The dialectics of having BPD
I wasn’t waiting for this but I was waiting for this. I knew that sharing my art would mean facing the risk of negativity. The words seem harmless-and they should be. Borderline personality disorder. Those words used to plague me upon hearing them. Borderline personality disorder. Oh, that’s me, but I wish it weren’t. I thought, It's so relatable it hurts. I don’t want to feel like a lone monster, but in trapping those words and pushing them down to remain small, I was so very much alone with my demons. I wasted energy hiding parts of me-some that were even special. And it was never my intention to stigmatize myself, but I had been a product of stigma, being so terrified of the words. I didn’t want those words to be said too loud, I thought if the world learned that I was borderline, I would simply drown, going down with only my nine symptoms. I thought it would be written on my forehead indefinitely. Oh, how the shame would have swallowed me whole. And sometimes, it did. It did the time that boy I worked with told a co-worker that I was acting “borderliney”. I cried so many borderline tears that day. I understand why that word crippled me that day, but now I know those were valid but unjustified borderline tears. Those words used to make me cry. Those words don’t hurt me anymore, but I don’t want those words to hurt anyone. I don’t want anyone to hold onto those words so tightly, keep them in a locked box like I did, thinking they are safe. Because in having done that, I was more alone with my illness than I ever had been and what thing to endure on your own.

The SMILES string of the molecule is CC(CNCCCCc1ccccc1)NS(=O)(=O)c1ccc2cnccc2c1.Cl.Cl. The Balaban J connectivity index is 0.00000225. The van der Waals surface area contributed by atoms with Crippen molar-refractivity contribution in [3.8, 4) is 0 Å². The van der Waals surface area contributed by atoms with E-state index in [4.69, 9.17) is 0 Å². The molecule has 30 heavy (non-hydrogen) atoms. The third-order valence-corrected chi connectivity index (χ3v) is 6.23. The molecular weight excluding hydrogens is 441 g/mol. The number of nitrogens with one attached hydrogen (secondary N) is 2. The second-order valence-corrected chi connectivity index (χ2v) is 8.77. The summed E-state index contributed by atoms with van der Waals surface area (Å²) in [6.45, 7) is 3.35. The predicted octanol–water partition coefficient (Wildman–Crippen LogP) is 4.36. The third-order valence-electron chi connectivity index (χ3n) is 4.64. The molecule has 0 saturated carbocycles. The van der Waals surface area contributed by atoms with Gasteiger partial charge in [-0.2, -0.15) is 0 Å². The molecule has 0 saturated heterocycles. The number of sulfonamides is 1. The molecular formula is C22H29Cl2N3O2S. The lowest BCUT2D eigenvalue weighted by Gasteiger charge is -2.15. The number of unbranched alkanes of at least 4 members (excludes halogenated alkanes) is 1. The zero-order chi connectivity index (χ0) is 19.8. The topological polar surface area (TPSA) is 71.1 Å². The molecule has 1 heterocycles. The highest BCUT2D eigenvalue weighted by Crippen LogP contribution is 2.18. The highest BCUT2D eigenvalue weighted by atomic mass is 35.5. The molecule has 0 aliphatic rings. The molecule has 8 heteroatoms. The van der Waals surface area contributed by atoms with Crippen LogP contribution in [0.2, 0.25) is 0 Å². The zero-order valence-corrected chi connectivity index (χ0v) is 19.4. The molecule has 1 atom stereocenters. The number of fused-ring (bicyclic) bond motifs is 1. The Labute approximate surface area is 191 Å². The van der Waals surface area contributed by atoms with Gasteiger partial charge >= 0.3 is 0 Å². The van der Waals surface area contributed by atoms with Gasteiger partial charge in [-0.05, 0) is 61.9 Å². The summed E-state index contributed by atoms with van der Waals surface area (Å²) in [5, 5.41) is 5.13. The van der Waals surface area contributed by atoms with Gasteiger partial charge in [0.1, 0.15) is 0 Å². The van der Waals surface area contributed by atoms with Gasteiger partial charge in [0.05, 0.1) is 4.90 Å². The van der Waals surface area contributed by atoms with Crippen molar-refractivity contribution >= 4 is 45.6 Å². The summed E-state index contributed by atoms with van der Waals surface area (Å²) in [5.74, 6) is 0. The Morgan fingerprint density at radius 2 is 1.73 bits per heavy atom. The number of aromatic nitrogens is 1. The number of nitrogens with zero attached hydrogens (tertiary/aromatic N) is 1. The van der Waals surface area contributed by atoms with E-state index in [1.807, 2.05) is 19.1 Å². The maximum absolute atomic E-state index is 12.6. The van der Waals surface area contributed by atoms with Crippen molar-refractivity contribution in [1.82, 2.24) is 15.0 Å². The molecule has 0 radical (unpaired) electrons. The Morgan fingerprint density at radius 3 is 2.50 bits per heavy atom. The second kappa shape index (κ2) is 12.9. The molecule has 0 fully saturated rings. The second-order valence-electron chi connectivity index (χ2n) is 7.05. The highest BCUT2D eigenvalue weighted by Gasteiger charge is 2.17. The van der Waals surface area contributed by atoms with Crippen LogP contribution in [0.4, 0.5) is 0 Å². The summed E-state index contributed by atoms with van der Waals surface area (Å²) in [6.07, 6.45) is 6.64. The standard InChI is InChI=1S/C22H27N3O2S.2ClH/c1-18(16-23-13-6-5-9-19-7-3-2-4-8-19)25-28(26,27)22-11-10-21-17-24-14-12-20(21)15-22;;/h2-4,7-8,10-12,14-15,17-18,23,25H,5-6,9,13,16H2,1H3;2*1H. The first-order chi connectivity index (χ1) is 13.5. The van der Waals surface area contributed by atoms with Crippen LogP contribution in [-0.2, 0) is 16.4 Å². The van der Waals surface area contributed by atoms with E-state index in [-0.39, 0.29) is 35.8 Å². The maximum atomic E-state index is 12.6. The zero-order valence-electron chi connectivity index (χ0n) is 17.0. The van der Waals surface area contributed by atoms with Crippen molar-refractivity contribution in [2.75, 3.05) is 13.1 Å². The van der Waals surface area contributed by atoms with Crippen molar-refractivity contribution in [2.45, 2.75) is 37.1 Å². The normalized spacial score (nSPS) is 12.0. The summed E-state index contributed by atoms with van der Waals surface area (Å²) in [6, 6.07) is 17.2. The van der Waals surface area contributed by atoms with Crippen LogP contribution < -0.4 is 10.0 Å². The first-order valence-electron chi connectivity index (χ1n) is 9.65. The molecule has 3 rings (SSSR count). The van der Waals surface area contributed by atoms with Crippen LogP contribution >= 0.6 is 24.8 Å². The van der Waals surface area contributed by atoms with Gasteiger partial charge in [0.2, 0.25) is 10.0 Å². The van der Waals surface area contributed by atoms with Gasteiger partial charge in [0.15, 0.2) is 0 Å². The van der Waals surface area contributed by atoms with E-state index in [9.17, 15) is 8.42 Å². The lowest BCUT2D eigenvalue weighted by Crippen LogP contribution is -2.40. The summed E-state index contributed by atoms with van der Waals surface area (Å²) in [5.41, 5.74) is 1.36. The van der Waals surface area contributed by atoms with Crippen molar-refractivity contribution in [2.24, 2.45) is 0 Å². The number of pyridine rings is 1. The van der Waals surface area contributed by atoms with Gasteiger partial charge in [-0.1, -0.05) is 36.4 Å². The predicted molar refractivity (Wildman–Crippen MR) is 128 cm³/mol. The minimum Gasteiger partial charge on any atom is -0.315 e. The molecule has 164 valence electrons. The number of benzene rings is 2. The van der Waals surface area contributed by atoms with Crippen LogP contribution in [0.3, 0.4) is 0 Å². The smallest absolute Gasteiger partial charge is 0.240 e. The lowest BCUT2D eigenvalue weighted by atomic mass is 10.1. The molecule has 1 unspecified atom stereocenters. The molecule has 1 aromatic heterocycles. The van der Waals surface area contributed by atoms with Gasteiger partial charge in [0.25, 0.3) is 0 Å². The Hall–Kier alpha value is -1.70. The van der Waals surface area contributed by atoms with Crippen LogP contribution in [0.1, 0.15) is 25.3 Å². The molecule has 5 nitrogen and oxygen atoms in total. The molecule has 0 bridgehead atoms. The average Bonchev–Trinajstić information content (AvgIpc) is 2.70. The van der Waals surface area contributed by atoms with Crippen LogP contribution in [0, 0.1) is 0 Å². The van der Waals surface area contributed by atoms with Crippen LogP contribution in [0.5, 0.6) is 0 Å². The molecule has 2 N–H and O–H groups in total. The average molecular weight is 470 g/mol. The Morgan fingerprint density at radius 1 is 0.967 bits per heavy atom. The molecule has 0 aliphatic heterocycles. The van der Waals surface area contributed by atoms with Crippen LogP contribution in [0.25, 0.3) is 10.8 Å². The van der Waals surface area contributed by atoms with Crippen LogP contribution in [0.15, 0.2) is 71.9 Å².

More than anything, I was saddened by the comments I recently got on a Tik Tok post. Angry, sure. Personally offended, only a little bit, only for a moment. Frustrated, definitely. But more than anything, sad. Sad for this community-because, it looks like, this is what we are dealing with. A lot of beautiful words and a handful of nasty ones that it seems like, can so effortlessly wash away all of the good. I know they can’t, but it is only human nature to have an initial tunnel vision for what hurts you in that scenario. Why are we bringing people down? Why are we sharing unsolicited, unproductive opinions so nonchalantly? The t shirt, with borderline PERSONALITY disorder written on it, borderline and disorder crossed out, elicited a response I surely did not expect. I noticed that the comments were brief, lacking any eloquence, and leaving room for interpretation. I find this weak, truly. I’ll bring things back to DBT often here, where is the direct communication? Simply ”no” or “what is this” or “is this a joke” to describe that you dislike something or find it controversial is pathetic and ineffective. I just think, what did you get out of that? And why was that absolutely necessary-was it? And I know I cannot perseverate on these questions because it is simply a type of person that sits behind a bright screen and small words. A type of person that is not yet happy with what it is that is sitting behind that screen. I noticed I was able to validate this, that the comments were not a reflection of me in any sense. My t shirt is harmless unless you put your own negative spin on it, and if you do, that’s not really my problem. Self-validation was really important here because I am an emotionally sensitive person-of course those comments hurt me. It is not in the initial hurt, though, I think that’s justified. It is in letting it continue to hurt that would become a problem.